# Video: Comparing the Energy of Phase Change to the Energy of Temperature Change

On a certain dry sunny day, a swimming pool’s temperature would rise by 1.50°C if the water in the pool did not lose some internal energy by evaporation. Determine the percent of the water in the pool that must evaporate to remove precisely enough internal energy to keep the water temperature constant. Use a value of 4182 J/kg ⋅ °C for the specific heat capacity of water and use a value of 2430 kJ/kg for the latent heat of vaporization of water.

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### Video Transcript

On a certain dry sunny day, a swimming pool’s temperature would rise by 1.50 degrees Celsius if the water in the pool did not lose some internal energy by evaporation. Determine the percent of the water in the pool that must evaporate to remove precisely enough internal energy to keep the water temperature constant. Use a value of 4182 joules per kilogram degrees Celsius for the specific heat capacity of water. And use a value of 2430 kilojoules per kilogram for the latent heat of vaporization of water.

In this example, we have a pool of water with sunlight shining on the pool and adding energy to it. When that energy from the Sun reaches the water, it can do one of two things. First, it could heat the water up according to the heat capacity of the water in the pool. The second thing that Sun’s energy could do is vaporize the water, make some evaporate. This happens according to the heat of vaporization of water.

In a typical scenario, both of these things would be going on, the water would be heating up and some would evaporate. But in our case, we want to imagine that one or the other happens. In particular, we want to calculate the percent of the pool water that would have to evaporate, thereby taking energy away from the pool, in order to perfectly counteract the amount of energy that would be needed to heat up the pool 1.50 degrees Celsius.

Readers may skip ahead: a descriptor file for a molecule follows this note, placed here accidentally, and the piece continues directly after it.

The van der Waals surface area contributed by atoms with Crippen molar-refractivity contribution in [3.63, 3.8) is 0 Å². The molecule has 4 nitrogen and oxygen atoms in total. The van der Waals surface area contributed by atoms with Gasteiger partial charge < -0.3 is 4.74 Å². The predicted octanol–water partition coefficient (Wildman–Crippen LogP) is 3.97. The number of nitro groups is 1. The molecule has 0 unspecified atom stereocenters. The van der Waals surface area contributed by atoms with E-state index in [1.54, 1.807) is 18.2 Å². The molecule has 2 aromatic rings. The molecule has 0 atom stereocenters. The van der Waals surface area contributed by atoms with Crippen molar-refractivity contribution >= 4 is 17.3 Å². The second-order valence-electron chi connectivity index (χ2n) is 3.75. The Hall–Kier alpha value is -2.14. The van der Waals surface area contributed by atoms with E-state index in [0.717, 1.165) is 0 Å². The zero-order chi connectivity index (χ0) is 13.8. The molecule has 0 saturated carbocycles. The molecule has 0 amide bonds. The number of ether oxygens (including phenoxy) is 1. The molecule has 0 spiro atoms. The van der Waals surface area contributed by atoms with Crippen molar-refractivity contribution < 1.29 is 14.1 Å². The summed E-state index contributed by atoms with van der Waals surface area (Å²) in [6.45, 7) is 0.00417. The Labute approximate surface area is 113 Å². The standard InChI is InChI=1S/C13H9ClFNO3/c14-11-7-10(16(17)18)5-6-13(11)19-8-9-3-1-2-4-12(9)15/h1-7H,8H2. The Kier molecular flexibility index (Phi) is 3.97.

As a first step, let’s figure out just how much energy it would take to heat up the pool 1.5 degrees Celsius. To figure that out, we’ll take our heat capacity of the water in the pool, multiply it by the change in the pool’s temperature that would happen, and then multiply that by the amount of water in the pool. We don’t know how much water is in the pool. So let’s leave it undefined. We’ll just call it 𝑋 kilograms of water are in this pool.

Looking at this expression then, we see that the units of degrees Celsius as well as the units of kilograms cancel out. And we’re left with an overall energy. In order to heat 𝑋 kilograms of water 1.5 degrees Celsius, it would take 6273 times 𝑋 joules of energy. But what if we took all this energy and instead of using it to heat the water, we used it to evaporate the water. In that case, how much water would evaporate?

Our heat of vaporization value tells us that in order to evaporate one kilogram of water, move it from being a liquid to a gas, it would take 2430 times 10 to the third joules of energy. If we multiply this heat of vaporization by the amount of energy that could be dumped into the pool to increase its temperature 1.5 degrees Celsius, then we see that the units of joules cancel out. And we’re left with a mass. That mass is equal to 2.58 times 10 to the negative third times 𝑋 kilograms.

This result then is the mass of water that would need to evaporate in order to offset a 1.5 degrees Celsius increase in a pool of original mass 𝑋 kilograms. The percent then of the pool that would need to evaporate would be this result divided by the original volume of the pool times 100 percent. In this division, we lose our units of kilograms as well as our amount 𝑋, whatever that number is. Multiplying these values together, we find a result of 0.258 percent. This is the percent of the pool water that would have to evaporate to offset this temperature change.